Neil Woodford has won his battle with GlaxoSmithKline as chief executive Andrew Witty will leave the pharmaceutical giant next year.
GSK released a statement today saying Witty would retire on 31 March 2017, and the board will now hunt for a successor, considering internal and external candidates.
Woodford has repeatedly called for a restructuring of the GSK business, including stating that Witty was not up for the job.
Speaking in November last year, Woodford said: “You know as much as I do that running a FTSE 100 company is a very challenging business. In essence, Andrew Witty is about running four FTSE 100 companies and he’s not doing a very good job in my view.”
Witty has been with GSK for 32 years, starting as a trainee and working his way up the company.
Witty says: “By next year, I will have been chief executive for nearly 10 years and I believe this will be the right time for a new leader to take over.
“In making this decision it has been important to me that the Board have the time to conduct a full and proper process and that we sustain the momentum of our current business performance, capitalising on the very significant progress we made last year to strengthen the Group.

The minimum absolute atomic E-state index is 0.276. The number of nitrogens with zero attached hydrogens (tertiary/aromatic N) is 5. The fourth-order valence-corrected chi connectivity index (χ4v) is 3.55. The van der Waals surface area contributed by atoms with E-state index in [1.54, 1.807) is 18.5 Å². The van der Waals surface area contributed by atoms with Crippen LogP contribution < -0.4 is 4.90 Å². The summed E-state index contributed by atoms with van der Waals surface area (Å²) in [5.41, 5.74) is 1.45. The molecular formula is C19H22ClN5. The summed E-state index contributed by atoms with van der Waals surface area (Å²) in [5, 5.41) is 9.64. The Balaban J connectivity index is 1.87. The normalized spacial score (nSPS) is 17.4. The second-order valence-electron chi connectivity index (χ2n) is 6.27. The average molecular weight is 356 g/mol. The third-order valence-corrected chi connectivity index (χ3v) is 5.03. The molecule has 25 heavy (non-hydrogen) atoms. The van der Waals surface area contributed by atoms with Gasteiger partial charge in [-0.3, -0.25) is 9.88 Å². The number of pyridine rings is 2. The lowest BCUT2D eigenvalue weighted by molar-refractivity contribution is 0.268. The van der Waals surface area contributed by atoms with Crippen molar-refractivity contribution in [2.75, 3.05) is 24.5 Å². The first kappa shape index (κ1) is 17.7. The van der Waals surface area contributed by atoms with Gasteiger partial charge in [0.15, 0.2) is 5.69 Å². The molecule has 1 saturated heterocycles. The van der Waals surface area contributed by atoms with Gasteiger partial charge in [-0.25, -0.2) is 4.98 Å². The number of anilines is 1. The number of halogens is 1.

“By doing so we will strongly position GSK to achieve the medium-term outlook set out to investors last year and deliver a return to core earnings growth in 2016.”
Speaking last week, Woodford says he still see value in the GSK business, which is a top 10 holding in the Woodford Equity Income fund.
“Glaxo’s management team has successfully managed expectations down over the last 12 months to a level from which they can deliver positive earnings surprises.
“This hasn’t been a comfortable journey for shareholders but we continue to see substantial long-term value, believing that the sum of Glaxo’s constituent parts is significantly greater than the whole, as reflected by the current share price.”